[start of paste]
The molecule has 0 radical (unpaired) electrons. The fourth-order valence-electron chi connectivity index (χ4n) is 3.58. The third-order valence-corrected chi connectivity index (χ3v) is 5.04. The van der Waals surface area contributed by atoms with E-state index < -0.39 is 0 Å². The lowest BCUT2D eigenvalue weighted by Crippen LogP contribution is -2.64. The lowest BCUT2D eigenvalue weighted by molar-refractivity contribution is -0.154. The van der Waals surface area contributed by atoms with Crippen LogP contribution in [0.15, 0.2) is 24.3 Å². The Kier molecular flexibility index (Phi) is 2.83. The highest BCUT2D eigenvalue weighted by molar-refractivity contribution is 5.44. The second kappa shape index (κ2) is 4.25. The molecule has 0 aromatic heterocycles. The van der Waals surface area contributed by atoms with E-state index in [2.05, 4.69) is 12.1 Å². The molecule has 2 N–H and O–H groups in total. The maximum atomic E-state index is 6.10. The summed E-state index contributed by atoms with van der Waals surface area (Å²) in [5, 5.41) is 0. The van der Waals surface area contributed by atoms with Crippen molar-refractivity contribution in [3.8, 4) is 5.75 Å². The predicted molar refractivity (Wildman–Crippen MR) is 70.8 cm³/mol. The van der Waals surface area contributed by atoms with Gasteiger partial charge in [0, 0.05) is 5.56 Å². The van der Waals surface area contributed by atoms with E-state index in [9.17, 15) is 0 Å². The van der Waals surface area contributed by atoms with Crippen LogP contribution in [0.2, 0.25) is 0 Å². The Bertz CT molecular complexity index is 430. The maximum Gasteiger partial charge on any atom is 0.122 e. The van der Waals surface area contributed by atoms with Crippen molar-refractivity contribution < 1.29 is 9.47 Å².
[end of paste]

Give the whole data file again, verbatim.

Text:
The molecule has 0 radical (unpaired) electrons. The fourth-order valence-electron chi connectivity index (χ4n) is 3.58. The third-order valence-corrected chi connectivity index (χ3v) is 5.04. The van der Waals surface area contributed by atoms with E-state index < -0.39 is 0 Å². The lowest BCUT2D eigenvalue weighted by Crippen LogP contribution is -2.64. The lowest BCUT2D eigenvalue weighted by molar-refractivity contribution is -0.154. The van der Waals surface area contributed by atoms with Crippen LogP contribution in [0.15, 0.2) is 24.3 Å². The Kier molecular flexibility index (Phi) is 2.83. The highest BCUT2D eigenvalue weighted by molar-refractivity contribution is 5.44. The second kappa shape index (κ2) is 4.25. The molecule has 0 aromatic heterocycles. The van der Waals surface area contributed by atoms with E-state index in [2.05, 4.69) is 12.1 Å². The molecule has 2 N–H and O–H groups in total. The maximum atomic E-state index is 6.10. The summed E-state index contributed by atoms with van der Waals surface area (Å²) in [5, 5.41) is 0. The van der Waals surface area contributed by atoms with Crippen molar-refractivity contribution in [3.8, 4) is 5.75 Å². The predicted molar refractivity (Wildman–Crippen MR) is 70.8 cm³/mol. The van der Waals surface area contributed by atoms with Gasteiger partial charge in [0, 0.05) is 5.56 Å². The van der Waals surface area contributed by atoms with E-state index in [9.17, 15) is 0 Å². The van der Waals surface area contributed by atoms with Crippen LogP contribution in [0.2, 0.25) is 0 Å². The Bertz CT molecular complexity index is 430. The maximum Gasteiger partial charge on any atom is 0.122 e. The van der Waals surface area contributed by atoms with Crippen molar-refractivity contribution < 1.29 is 9.47 Å².